5. Solve a problem. We’ve all become experts at complaining about the problems that ail America. How about solving one? Start small. Mediate a family spat or help a struggling student raise his grade by a notch. When you get bogged down, pretend you’re Tim Geithner or Ben Bernanke trying to solve the foreclosure epidemic: Sure, you could dither forever trying to figure out the fairest outcome for everybody. But you might die of old age first, while the problem mushrooms. So do a little something now instead of waiting for a universal solution to materialize later.
6. Make a movie. Decent digital videocameras cost less than $200, and less than $100 used. Software for adding background music and special effects is cheap, or free. Your movie doesn’t have to be great – in fact, it probably won’t be. But it will fire up some synapses that have been dormant or dedicated to worry, and it will be fun to see it on YouTube. Combine with No. 3 above, and you’ll discover the most profitable industry on the Internet.
[See how Wall Street continues to doom itself.]
7. Stop using clichés. Please, no more economic tsunamis or Ponzi schemes for awhile. Stop throwing out the baby, with or without the bathwater. Everybody knows the party’s over, so you don’t need to keep reminding us. Stop looking for the light at the end of the tunnel. And if you feel the audacity of hope or some variation, keep it to yourself. Mouthing clichés is a hard habit to break, because these well-known turns of phrase often express ideas in more vivid terms than most people can come up with on their own. But speak a little slower and give it a try. Maybe by the end of the recession, we’ll be a more eloquent nation. Bonus points go to anybody who can come up with fresh words to replace “bailout,” “stimulus,” and “shovel-ready.” (Send nominations to firstname.lastname@example.org.)
[See why “Wall Street talent” is an oxymoron.]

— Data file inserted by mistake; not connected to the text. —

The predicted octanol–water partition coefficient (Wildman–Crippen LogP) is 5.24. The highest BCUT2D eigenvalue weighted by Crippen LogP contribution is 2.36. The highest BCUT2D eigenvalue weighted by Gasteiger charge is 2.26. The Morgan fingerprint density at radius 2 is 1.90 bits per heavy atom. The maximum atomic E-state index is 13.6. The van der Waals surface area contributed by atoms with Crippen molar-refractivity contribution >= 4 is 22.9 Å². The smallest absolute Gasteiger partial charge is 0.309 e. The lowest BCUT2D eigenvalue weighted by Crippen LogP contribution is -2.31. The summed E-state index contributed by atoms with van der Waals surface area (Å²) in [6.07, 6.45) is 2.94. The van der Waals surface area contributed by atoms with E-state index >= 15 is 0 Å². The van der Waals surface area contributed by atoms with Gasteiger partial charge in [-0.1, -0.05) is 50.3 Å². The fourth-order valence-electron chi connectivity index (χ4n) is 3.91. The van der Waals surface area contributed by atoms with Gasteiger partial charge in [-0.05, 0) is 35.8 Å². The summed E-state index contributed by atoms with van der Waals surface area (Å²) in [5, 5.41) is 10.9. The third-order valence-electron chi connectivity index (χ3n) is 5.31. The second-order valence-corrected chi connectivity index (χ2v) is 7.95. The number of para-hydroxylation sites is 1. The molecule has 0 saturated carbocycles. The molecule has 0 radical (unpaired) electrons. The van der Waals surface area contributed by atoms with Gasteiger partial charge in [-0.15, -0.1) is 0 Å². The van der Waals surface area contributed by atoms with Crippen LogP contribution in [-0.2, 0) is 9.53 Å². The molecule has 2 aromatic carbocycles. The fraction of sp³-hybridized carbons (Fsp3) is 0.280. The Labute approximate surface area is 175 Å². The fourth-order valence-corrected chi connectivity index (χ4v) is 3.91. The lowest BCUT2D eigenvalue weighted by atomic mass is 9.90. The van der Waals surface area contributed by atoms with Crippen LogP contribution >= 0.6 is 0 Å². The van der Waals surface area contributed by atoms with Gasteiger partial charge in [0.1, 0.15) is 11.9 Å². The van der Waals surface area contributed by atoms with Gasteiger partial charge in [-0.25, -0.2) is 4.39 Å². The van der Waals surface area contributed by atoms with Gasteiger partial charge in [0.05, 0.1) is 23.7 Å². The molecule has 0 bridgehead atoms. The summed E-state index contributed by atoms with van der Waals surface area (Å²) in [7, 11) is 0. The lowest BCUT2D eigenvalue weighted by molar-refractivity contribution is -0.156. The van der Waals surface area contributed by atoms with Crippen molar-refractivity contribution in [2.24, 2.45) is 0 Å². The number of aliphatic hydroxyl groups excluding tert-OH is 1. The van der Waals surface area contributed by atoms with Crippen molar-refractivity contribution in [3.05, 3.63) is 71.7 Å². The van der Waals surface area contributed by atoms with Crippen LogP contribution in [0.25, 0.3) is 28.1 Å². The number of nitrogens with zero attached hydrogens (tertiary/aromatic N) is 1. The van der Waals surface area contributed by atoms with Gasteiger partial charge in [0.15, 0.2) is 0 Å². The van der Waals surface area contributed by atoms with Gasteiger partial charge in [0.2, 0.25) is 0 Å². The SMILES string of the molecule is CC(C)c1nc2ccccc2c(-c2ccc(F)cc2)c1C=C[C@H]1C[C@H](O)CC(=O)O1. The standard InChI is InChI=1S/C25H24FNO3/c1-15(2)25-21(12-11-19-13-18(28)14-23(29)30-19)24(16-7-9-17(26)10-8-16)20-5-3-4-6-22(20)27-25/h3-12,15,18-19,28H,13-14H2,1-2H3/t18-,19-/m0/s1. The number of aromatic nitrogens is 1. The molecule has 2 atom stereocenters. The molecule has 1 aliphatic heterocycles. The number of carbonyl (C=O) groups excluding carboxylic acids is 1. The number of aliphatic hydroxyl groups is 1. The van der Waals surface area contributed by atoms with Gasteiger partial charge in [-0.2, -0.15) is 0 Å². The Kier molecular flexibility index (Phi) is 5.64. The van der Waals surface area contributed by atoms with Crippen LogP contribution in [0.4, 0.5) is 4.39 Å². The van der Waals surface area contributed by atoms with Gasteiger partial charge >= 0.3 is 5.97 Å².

8. Innovate. Come up with a better way of doing something. You don’t need a business plan or investors, just some keen observational powers and a bit of cleverness. Maybe there’s a better way to clean up after your dog. Or get your groceries home without using plastic bags. Or plan a week’s worth of school lunches for your kids. When you feel like you’ve actually done it, say so in your blog or just mention it to friends. Even if you don’t get paid for it, you’ll find it satisfying. And who knows, you might discover the kernel of a business idea.
9. Babysit for a working Mom. Everybody’s got it tough. They’ve got it tougher. Just an hour or two of extra childcare per week could ease a great deal of stress. Tell yourself you’re doing it for the children of the world. If you really want to be a saint, do it for a single working Mom.
[Read about one CEO who gets it.]
10. Help fix capitalism. Spend your money smarter. Pay as you go. Ask a million dumb questions until you’re sure you understand what you’re getting into. Take intelligent risks, but ask yourself what could possibly go wrong – and have a plausible backup plan in case they do. Shame the deadbeats by outperforming and outmaneuvering them. Most of all, solve your own problems instead of hoping that somebody else will. Because there will never be a bailout big enough to cover everybody.